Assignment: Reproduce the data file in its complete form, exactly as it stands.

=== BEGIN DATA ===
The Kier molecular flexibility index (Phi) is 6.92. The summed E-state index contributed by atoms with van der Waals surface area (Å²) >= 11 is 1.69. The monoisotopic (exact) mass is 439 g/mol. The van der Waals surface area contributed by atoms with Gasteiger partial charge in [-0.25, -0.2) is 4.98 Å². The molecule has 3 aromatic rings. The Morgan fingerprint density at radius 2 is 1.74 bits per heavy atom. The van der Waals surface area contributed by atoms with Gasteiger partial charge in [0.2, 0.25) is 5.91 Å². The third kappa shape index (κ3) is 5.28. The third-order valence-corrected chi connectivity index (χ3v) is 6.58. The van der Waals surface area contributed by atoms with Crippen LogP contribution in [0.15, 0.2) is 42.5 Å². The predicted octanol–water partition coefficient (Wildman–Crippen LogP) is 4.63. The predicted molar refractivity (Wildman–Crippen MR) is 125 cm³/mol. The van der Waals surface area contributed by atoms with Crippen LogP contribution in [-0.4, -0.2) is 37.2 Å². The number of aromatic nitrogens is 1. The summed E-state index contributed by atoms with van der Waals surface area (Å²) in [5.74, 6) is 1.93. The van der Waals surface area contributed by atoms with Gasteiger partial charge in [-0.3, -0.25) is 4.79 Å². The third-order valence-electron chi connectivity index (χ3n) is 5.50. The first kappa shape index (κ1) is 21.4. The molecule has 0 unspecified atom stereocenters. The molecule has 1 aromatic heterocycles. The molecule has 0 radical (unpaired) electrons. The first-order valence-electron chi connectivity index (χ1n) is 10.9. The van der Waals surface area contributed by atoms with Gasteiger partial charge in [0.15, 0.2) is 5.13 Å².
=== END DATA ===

The Kier molecular flexibility index (Phi) is 6.92. The summed E-state index contributed by atoms with van der Waals surface area (Å²) >= 11 is 1.69. The monoisotopic (exact) mass is 439 g/mol. The van der Waals surface area contributed by atoms with Gasteiger partial charge in [-0.25, -0.2) is 4.98 Å². The molecule has 3 aromatic rings. The Morgan fingerprint density at radius 2 is 1.74 bits per heavy atom. The van der Waals surface area contributed by atoms with Gasteiger partial charge in [0.2, 0.25) is 5.91 Å². The third kappa shape index (κ3) is 5.28. The third-order valence-corrected chi connectivity index (χ3v) is 6.58. The van der Waals surface area contributed by atoms with Crippen LogP contribution in [0.15, 0.2) is 42.5 Å². The predicted octanol–water partition coefficient (Wildman–Crippen LogP) is 4.63. The predicted molar refractivity (Wildman–Crippen MR) is 125 cm³/mol. The van der Waals surface area contributed by atoms with Crippen LogP contribution in [-0.4, -0.2) is 37.2 Å². The number of aromatic nitrogens is 1. The summed E-state index contributed by atoms with van der Waals surface area (Å²) in [5.74, 6) is 1.93. The van der Waals surface area contributed by atoms with Gasteiger partial charge in [-0.3, -0.25) is 4.79 Å². The third-order valence-electron chi connectivity index (χ3n) is 5.50. The first kappa shape index (κ1) is 21.4. The molecule has 0 unspecified atom stereocenters. The molecule has 1 aromatic heterocycles. The molecule has 0 radical (unpaired) electrons. The first-order valence-electron chi connectivity index (χ1n) is 10.9. The van der Waals surface area contributed by atoms with Gasteiger partial charge in [0.15, 0.2) is 5.13 Å².